Sandy Hickman has one request for the owners of both sports franchises bidding for a lease agreement at Mile One Centre — “you must pay your way.”
The city councillor and chairperson of St. John’s Sports and Entertainment says all sides are engaged in talks on Monday to try and reach a lease agreement for the upcoming season.
Dean MacDonald, owner of the Newfoundland Growlers, told CBC News he will hold a press conference on Tuesday to “lay out the future” of his team. There’s speculation he’ll threaten to leave the province after this season.
MacDonald has been vocal about his disagreements with the city throughout these negotiations. Hickman said the city has offered the Growlers and the St. John’s Edge a lease very similar to the ones they signed last season, with a few “nuances.”
One of those nuances would be paying more toward the operating costs of the building, though Hickman wouldn’t get into details on what exactly the city is asking for.
Mile One operates at a loss each year, and those losses are covered by the city’s taxpayers. It’s estimated that number was around $1 million last season.
Hickman said the city is offering the teams a “historic low” cost to rent the stadium on game nights.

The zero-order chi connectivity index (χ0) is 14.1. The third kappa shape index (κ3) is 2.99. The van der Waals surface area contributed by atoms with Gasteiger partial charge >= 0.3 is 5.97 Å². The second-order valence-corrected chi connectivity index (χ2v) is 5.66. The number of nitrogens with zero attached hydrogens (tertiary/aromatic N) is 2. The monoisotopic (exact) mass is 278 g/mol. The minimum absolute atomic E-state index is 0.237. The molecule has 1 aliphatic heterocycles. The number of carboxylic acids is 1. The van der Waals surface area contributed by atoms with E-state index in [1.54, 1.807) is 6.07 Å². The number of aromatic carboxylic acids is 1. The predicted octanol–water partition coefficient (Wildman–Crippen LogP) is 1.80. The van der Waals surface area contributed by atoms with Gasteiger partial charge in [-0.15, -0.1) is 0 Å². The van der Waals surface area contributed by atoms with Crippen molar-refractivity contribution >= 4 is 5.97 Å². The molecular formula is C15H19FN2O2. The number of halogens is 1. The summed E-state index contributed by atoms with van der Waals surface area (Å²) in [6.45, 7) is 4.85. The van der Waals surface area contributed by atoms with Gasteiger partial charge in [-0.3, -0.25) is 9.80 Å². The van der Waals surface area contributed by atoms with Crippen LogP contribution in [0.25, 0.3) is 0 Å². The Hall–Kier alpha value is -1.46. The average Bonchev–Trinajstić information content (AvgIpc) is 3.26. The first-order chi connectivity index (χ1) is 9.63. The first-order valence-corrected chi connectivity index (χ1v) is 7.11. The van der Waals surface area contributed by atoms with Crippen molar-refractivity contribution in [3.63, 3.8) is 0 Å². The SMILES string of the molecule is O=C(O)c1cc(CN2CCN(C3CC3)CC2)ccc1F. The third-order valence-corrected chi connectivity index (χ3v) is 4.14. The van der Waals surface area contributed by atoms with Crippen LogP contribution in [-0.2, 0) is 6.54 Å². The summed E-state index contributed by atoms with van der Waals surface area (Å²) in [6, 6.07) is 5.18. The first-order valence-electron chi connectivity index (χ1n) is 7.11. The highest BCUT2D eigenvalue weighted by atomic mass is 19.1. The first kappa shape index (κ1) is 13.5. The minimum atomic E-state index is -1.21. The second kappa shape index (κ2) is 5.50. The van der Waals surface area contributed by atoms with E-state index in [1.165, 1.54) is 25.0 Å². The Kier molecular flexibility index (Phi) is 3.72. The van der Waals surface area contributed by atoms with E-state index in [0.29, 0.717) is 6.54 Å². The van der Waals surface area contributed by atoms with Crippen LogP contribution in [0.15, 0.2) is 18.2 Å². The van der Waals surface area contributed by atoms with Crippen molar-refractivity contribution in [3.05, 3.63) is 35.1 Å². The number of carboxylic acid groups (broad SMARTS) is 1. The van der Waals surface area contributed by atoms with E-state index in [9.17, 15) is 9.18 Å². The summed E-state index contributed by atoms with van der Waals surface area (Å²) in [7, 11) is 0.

The city also takes a cut of the revenue from corporate boxes, food and beverage sales.
Running a professional sports team can be fickle and it’s hard to make a profit — the Growlers won an ECHL championship last season but still lost money.
“The Growlers have a huge task ahead of them,” Hickman said. “Their average attendance was quite low. Their average paid attendance was very low for most games.”
One of the challenges was a busy March, where the Growlers and Edge had strings of home games each week. It’s hard to expect people to pay for three games a week, Hickman said, so both teams are hoping for a better schedule this year.
If the Growlers leave, it probably wouldn’t hurt the city’s budget, Hickman said. It would cost the city in other ways, however, like economic spinoffs for downtown businesses, or the simple fact of giving people something to do.
“We do very well when there’s no teams here. Historically, we’ve shown that. We don’t have as high of costs for staffing, even electrical costs, but we make very good revenue on hourly rentals,” he said. “But that’s not what the building was put there for and that’s the conundrum. We really want these teams here, but we just want them to pay a fair amount of money to even help us cover our costs. We’re not trying to rip them off.”